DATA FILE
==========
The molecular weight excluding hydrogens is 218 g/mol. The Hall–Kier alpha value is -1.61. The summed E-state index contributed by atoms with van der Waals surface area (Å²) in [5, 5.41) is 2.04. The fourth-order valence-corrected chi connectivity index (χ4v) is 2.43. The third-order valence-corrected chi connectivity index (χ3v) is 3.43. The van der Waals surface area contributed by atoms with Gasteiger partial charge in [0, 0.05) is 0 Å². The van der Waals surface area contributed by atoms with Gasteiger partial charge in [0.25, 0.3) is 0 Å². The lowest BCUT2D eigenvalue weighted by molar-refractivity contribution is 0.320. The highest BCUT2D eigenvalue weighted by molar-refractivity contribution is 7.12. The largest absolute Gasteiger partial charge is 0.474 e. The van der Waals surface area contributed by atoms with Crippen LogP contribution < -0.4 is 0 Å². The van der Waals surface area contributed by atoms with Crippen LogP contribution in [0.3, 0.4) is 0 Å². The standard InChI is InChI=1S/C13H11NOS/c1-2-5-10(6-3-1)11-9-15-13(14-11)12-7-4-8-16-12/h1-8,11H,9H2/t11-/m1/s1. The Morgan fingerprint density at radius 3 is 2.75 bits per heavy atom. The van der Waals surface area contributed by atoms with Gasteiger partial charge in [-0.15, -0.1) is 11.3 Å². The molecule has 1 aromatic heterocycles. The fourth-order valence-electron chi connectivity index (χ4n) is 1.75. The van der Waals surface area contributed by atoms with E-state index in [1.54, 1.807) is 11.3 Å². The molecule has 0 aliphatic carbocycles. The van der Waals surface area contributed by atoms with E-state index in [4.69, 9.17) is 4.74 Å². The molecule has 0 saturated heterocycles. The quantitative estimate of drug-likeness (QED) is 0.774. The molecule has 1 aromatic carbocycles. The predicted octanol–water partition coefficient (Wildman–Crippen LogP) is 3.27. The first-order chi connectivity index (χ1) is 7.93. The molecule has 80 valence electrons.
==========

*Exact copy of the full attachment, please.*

The molecular weight excluding hydrogens is 218 g/mol. The Hall–Kier alpha value is -1.61. The summed E-state index contributed by atoms with van der Waals surface area (Å²) in [5, 5.41) is 2.04. The fourth-order valence-corrected chi connectivity index (χ4v) is 2.43. The third-order valence-corrected chi connectivity index (χ3v) is 3.43. The van der Waals surface area contributed by atoms with Gasteiger partial charge in [0, 0.05) is 0 Å². The van der Waals surface area contributed by atoms with Gasteiger partial charge in [0.25, 0.3) is 0 Å². The lowest BCUT2D eigenvalue weighted by molar-refractivity contribution is 0.320. The highest BCUT2D eigenvalue weighted by molar-refractivity contribution is 7.12. The largest absolute Gasteiger partial charge is 0.474 e. The van der Waals surface area contributed by atoms with Crippen LogP contribution < -0.4 is 0 Å². The van der Waals surface area contributed by atoms with Crippen LogP contribution in [0.3, 0.4) is 0 Å². The standard InChI is InChI=1S/C13H11NOS/c1-2-5-10(6-3-1)11-9-15-13(14-11)12-7-4-8-16-12/h1-8,11H,9H2/t11-/m1/s1. The Morgan fingerprint density at radius 3 is 2.75 bits per heavy atom. The van der Waals surface area contributed by atoms with Gasteiger partial charge in [-0.15, -0.1) is 11.3 Å². The molecule has 1 aromatic heterocycles. The fourth-order valence-electron chi connectivity index (χ4n) is 1.75. The van der Waals surface area contributed by atoms with E-state index in [1.54, 1.807) is 11.3 Å². The molecule has 0 aliphatic carbocycles. The van der Waals surface area contributed by atoms with E-state index in [4.69, 9.17) is 4.74 Å². The molecule has 0 saturated heterocycles. The quantitative estimate of drug-likeness (QED) is 0.774. The molecule has 1 aromatic carbocycles. The predicted octanol–water partition coefficient (Wildman–Crippen LogP) is 3.27. The first-order chi connectivity index (χ1) is 7.93. The molecule has 80 valence electrons.